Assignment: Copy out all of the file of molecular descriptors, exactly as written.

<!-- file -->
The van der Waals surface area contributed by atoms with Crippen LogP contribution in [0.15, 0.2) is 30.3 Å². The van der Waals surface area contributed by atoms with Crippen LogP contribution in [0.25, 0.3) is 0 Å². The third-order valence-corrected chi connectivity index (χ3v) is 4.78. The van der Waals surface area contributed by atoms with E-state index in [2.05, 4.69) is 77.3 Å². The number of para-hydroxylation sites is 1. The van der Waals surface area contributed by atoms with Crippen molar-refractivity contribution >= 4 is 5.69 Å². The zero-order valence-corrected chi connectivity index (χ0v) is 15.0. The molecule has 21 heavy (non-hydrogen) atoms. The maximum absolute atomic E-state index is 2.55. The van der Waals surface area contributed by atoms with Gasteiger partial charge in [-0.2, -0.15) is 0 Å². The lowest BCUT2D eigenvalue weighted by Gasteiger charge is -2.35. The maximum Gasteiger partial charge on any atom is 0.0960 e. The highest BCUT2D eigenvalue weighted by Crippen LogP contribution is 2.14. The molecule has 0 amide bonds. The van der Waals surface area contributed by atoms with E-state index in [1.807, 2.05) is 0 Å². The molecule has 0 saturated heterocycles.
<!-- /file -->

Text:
The van der Waals surface area contributed by atoms with Crippen LogP contribution in [0.15, 0.2) is 30.3 Å². The van der Waals surface area contributed by atoms with Crippen LogP contribution in [0.25, 0.3) is 0 Å². The third-order valence-corrected chi connectivity index (χ3v) is 4.78. The van der Waals surface area contributed by atoms with E-state index in [2.05, 4.69) is 77.3 Å². The number of para-hydroxylation sites is 1. The van der Waals surface area contributed by atoms with Crippen molar-refractivity contribution >= 4 is 5.69 Å². The zero-order valence-corrected chi connectivity index (χ0v) is 15.0. The molecule has 21 heavy (non-hydrogen) atoms. The maximum absolute atomic E-state index is 2.55. The van der Waals surface area contributed by atoms with Gasteiger partial charge in [-0.2, -0.15) is 0 Å². The lowest BCUT2D eigenvalue weighted by Gasteiger charge is -2.35. The maximum Gasteiger partial charge on any atom is 0.0960 e. The highest BCUT2D eigenvalue weighted by Crippen LogP contribution is 2.14. The molecule has 0 amide bonds. The van der Waals surface area contributed by atoms with E-state index in [1.807, 2.05) is 0 Å². The molecule has 0 saturated heterocycles.